The British film ‘Tony Robinson: Me And My Mum’ was shown on Australian television this week and airs an issue which is apparently discussed as little in the UK as in Australia. At the time of making the film, Tony had had to put his mum, who suffered from Alzheimer’s disease, into a nursing home and felt very guilty about it. He talked to other people faced with the same dilemma, some of whom had given up work to care for their parents at home. One pointed out that she got a mere pittance as a carer whereas if she had been looking after a child she would have got far more government assistance.

Another issue raised was what to tell a person with a mental illness. One woman told her father when she put him into a home that he would be going back to his own home when he was better, knowing that this wasn’t true, but she hadn’t the heart to tell him the truth.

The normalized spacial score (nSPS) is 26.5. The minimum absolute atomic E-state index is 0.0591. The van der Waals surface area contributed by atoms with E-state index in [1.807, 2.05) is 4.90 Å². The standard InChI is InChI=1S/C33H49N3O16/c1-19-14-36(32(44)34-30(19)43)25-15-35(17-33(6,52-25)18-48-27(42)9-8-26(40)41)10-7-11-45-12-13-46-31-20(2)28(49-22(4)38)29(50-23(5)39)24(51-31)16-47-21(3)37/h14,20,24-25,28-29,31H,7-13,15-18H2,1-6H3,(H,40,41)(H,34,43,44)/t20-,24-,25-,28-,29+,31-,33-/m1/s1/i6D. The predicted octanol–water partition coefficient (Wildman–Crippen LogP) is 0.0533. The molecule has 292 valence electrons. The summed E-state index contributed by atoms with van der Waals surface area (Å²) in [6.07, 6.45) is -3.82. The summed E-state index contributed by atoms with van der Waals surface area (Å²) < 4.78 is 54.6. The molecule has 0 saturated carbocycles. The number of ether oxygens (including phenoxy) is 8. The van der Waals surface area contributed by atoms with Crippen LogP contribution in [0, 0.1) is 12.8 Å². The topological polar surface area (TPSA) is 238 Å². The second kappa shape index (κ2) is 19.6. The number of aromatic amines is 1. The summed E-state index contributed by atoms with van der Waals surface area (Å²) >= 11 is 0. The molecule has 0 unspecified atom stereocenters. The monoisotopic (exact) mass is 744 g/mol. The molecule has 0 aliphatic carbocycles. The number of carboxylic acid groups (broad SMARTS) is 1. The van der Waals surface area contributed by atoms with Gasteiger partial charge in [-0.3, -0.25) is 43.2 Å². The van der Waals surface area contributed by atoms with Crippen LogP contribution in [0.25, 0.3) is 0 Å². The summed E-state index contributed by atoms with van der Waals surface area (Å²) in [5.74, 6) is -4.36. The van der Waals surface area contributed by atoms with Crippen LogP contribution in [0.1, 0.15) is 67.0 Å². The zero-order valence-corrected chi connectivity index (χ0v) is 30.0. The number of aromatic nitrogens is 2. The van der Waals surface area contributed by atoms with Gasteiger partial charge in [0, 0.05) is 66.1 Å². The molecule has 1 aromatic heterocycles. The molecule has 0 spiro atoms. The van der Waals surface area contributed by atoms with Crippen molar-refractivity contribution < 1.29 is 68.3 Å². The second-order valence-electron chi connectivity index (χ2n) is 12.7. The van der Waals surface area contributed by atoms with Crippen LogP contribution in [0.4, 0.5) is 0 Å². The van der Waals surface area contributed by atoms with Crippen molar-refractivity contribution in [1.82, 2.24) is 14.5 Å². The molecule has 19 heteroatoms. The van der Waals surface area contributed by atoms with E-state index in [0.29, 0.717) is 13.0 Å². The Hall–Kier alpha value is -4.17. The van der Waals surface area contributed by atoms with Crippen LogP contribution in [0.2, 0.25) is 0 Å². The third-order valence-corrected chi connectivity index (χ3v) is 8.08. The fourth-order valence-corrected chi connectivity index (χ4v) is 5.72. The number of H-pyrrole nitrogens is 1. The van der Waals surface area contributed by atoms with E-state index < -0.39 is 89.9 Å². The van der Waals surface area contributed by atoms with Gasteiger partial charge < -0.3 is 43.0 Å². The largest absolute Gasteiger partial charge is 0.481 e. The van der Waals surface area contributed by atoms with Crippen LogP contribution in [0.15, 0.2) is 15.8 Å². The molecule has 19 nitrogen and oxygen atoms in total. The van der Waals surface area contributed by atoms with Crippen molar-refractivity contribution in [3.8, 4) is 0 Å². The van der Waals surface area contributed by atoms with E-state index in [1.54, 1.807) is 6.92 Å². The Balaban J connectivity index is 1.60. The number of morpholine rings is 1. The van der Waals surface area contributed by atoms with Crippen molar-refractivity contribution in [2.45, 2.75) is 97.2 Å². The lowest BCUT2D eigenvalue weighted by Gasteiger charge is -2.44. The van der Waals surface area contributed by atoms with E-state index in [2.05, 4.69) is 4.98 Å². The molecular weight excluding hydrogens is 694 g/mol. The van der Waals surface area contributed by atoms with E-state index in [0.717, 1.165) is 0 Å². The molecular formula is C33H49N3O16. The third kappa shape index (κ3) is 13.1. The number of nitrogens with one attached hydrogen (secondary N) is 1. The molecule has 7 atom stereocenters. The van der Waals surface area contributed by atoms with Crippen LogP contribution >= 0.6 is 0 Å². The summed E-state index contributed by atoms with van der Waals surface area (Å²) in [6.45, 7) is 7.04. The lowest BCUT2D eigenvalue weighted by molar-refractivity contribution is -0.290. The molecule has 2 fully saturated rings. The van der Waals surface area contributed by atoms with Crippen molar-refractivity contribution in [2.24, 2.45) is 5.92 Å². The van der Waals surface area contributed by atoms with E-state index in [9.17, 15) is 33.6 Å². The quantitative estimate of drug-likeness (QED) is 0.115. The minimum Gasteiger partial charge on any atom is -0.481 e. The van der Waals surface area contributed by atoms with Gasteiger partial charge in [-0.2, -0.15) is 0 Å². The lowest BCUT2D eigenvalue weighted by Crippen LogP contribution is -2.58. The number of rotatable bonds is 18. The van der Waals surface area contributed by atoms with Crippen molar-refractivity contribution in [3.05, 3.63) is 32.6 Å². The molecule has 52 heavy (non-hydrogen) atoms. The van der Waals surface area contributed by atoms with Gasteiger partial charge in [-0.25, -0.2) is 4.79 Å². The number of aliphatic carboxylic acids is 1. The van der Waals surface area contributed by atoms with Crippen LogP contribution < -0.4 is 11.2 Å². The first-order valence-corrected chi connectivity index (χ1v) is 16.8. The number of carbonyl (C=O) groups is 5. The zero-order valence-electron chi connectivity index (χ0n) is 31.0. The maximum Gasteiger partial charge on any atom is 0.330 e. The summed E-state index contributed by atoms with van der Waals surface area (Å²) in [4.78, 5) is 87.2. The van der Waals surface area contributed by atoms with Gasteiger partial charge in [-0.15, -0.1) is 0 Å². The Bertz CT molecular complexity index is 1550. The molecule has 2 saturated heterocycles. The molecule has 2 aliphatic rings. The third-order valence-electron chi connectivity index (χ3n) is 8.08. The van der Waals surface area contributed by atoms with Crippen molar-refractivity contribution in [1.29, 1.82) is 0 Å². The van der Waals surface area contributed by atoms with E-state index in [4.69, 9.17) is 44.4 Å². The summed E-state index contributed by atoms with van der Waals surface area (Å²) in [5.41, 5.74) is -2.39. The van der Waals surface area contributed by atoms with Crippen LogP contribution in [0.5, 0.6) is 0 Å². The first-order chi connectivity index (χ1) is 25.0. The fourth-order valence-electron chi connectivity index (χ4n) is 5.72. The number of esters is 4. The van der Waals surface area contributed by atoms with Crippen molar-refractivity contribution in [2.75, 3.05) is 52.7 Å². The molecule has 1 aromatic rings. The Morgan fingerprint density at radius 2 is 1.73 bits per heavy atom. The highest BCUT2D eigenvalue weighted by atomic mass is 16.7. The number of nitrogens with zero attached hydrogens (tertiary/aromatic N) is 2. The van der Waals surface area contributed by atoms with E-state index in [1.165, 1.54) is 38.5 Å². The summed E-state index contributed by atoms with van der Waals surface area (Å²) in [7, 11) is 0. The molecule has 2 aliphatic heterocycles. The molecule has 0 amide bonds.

A more positive side of the film showed older residents of an apartment style block with a live in manager. The whole atmosphere was far more positive, with residents organising their own entertainment (including a stripper!).

Issues regarding older people and their families, particularly when the older people need to move out of home, need to be publicly debated, and the views of the older people included where appropriate. Older people should have the right to finish their days in dignity and in circumstances which meet their needs. Their families shouldn’t feel guilty if they can’t provide appropriate care as long as they are providing other support. Dementia adds a further difficulty to the equation.

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